Zack Koscielny has only been in charge of livestock and crops for four years, but the freckled farmer has already become accustomed to successive dry spells, including one last year that put large swaths of the Canadian prairies in exceptional drought.
Then, this season, Manitoba was hit by a major spring blizzard and several Colorado lows that have caused flooding in the Red River Valley and brought unseasonably cold, damp weather that has delayed planting across the province.
"The weather's been crazy," says Koscielny on a chilly spring day on the fields of Green Beach Farm in Strathclair, three hours northwest of Winnipeg.
The uncertainty would be enough to deter most starting out. But Koscielny instead has decided to reimagine his family's fourth-generation farm into something different on the prairies. Mimicking native prairie, his fields look "messy" as he intercrops instead of planting the tidy single-crop fields of wheat and canola of his childhood. He puts his pigs and chickens out on the pasture and arranges for calves to be born outdoors, later in the season and far from a barn. It's all an effort to restore the soil health here to buffer against the wild swings in weather — and the pessimism that prevails when it comes to the climate.
"It seems like a constant challenge with the weather. But I have a hard time blaming Mother Nature for it. That's her job. And it's our job to deal with it," he says, adjusting his baseball cap as he rotates his two dozen yearlings to a new pasture to avoid overgrazing. "Instead of all this 'woe is me' stuff, I think farmers have such an opportunity if they manage land properly and stop fighting Mother Nature."
Koscielny's approach is part of a global movement — with several robust efforts in Minnesota — known as "regenerative agriculture," a sweeping term that entails the many ways farmers can restore and nourish ecosystems while also growing food. For years now, a small but increasing number of producers have been turning away from the traditional, linear supply chain approach to agriculture in favor of the way Koscielny is farming, using techniques such as rotational grazing, cover cropping, or even growing trees in pastureland.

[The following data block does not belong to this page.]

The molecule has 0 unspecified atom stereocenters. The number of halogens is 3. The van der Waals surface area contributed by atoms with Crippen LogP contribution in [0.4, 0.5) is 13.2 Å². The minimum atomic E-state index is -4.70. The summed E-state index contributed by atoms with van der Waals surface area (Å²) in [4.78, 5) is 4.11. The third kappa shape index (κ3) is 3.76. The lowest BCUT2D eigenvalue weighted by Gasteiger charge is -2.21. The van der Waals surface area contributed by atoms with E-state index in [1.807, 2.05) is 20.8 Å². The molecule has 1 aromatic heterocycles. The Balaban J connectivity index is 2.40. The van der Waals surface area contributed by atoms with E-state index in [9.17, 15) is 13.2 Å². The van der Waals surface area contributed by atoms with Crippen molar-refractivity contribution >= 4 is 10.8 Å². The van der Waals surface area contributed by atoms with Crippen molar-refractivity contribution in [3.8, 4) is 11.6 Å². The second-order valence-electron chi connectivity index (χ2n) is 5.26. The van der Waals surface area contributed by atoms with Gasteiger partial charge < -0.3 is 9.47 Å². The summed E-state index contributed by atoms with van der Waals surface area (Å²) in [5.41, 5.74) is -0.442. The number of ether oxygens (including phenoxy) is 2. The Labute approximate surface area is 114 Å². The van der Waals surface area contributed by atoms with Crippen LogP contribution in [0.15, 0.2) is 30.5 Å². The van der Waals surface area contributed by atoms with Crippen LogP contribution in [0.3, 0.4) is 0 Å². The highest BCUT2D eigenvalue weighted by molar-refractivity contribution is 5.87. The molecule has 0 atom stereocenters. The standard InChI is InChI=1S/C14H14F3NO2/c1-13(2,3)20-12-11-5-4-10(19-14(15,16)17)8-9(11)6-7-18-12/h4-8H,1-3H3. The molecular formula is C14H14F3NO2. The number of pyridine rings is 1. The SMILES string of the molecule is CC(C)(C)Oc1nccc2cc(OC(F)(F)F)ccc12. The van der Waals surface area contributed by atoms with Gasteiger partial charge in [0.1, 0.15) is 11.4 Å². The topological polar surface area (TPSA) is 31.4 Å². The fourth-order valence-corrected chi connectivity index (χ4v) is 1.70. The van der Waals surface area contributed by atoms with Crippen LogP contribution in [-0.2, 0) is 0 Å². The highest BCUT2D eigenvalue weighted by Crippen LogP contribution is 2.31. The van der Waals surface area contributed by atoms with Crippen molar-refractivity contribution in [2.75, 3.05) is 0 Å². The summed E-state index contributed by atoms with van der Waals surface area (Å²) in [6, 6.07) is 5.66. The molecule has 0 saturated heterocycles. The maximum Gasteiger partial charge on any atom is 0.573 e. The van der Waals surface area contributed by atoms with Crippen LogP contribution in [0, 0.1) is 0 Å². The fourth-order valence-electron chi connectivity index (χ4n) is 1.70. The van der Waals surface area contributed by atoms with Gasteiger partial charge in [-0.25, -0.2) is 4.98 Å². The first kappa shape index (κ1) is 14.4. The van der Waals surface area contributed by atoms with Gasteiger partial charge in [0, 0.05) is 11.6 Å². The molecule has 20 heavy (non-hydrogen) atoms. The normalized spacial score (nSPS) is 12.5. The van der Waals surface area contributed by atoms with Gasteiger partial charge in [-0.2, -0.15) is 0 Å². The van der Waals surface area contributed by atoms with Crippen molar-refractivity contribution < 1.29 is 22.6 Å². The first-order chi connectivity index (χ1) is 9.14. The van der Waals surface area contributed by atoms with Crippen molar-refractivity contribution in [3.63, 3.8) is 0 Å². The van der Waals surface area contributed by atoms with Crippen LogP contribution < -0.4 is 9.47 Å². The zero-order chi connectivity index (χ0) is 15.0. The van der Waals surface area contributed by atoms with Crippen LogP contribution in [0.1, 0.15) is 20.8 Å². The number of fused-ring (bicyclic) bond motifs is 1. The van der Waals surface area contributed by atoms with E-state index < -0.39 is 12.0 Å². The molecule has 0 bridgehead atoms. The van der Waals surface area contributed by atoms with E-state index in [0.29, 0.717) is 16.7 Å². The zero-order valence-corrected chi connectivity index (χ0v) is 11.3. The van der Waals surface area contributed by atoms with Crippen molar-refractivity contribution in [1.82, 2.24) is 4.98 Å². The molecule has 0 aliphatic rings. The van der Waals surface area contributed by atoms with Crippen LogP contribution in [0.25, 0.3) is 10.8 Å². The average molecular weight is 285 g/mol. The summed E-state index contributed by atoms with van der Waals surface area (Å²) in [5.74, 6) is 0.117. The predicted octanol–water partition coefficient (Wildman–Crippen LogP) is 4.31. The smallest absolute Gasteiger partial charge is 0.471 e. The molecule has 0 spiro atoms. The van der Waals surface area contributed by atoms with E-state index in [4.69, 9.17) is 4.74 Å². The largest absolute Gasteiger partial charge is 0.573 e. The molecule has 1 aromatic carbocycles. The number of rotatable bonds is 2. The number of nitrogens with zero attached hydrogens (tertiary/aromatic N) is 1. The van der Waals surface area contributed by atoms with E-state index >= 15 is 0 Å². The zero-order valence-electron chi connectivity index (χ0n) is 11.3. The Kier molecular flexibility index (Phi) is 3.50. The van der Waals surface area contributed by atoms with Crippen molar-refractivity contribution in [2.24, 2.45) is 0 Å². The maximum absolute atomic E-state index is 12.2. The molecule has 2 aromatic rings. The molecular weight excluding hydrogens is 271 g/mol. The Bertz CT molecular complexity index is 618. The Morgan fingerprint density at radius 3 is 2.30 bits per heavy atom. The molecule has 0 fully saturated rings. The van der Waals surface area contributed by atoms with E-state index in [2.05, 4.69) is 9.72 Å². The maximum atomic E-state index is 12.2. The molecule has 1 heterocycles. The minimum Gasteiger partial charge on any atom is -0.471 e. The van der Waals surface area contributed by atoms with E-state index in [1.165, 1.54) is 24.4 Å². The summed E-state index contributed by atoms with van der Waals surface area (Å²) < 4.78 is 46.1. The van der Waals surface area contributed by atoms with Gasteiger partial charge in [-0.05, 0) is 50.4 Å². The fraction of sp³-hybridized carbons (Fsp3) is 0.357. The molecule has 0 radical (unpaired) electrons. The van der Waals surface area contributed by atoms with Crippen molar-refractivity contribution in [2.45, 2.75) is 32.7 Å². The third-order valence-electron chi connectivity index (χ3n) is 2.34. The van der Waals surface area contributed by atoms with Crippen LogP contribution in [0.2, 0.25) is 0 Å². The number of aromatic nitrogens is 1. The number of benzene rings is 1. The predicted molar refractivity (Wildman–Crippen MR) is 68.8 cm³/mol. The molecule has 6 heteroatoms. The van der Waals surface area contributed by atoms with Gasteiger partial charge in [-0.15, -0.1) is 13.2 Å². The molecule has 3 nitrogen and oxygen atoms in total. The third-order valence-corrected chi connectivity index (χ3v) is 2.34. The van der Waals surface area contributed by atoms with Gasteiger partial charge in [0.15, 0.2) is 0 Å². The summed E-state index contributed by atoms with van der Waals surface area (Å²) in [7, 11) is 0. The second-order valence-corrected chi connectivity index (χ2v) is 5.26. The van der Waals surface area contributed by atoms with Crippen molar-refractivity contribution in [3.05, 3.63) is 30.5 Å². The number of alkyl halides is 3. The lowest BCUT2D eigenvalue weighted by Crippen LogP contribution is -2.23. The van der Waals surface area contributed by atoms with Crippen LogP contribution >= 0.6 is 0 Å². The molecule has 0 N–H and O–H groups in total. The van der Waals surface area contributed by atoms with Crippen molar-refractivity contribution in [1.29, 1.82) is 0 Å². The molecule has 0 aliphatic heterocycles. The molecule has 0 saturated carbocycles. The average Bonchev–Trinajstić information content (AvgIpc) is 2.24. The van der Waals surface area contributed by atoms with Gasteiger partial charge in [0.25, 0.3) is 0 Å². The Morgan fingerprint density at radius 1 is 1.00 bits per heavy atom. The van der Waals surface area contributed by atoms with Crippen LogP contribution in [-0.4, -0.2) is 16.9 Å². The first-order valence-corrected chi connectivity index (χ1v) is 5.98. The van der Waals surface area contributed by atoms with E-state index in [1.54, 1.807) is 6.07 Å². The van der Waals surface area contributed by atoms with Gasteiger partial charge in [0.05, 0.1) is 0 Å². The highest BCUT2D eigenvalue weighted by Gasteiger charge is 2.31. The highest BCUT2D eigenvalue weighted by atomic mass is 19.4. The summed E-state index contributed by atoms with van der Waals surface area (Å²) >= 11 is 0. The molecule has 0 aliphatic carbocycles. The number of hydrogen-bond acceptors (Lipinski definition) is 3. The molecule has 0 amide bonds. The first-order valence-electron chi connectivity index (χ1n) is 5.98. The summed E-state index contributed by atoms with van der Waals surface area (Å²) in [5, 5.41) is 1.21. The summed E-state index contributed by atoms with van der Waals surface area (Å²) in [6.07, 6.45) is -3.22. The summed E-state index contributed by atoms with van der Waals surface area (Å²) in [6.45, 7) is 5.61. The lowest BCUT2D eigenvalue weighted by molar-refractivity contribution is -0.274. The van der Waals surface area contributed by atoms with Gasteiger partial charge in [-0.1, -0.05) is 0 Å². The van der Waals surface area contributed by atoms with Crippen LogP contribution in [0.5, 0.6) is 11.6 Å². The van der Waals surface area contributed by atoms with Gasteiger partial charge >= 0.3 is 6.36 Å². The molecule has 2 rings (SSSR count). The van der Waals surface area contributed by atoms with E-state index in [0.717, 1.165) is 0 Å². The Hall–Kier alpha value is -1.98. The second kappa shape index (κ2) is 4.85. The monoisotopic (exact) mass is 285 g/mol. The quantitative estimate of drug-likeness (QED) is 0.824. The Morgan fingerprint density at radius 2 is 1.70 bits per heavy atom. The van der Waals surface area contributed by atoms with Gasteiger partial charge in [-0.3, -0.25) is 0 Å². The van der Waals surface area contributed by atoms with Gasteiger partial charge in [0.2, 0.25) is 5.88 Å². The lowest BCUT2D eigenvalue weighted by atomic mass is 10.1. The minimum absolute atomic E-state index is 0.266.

Supporters say this form of agriculture leads to both better products and healthier soils. It also, according to a growing body of research, helps farmers both fight climate change and adapt to the extreme weather events caused by it.
Minnesotans playing a role
Several efforts are playing out across Minnesota. Since the summer of 2020, Anne and Peter Schwagerl of Browns Valley, Minn., on the South Dakota border, have been planting Kernza, a perennial wheat that will make their soil more resilient to erosion.
"It's benefiting soil health," Anne Schwagerl said. Buffeted by winter winds or spring's heavy rains, the soil is protected, she said. Kernza "provides an armor for the soil. It's like a cousin to wheat, but you don't have to work the ground." An added perk, she added: Like wheat, Kernza has gluten so you can bake with it to bring out its "really nutty, sweet flavor. It's delicious."
Kernza, Schwagerl said, "fits within our crop rotation for managing weeds and it's another way to be on the innovation spectrum. That's something I really like about farming. I want to leave my land and my soil in better shape than I found it for the next generation."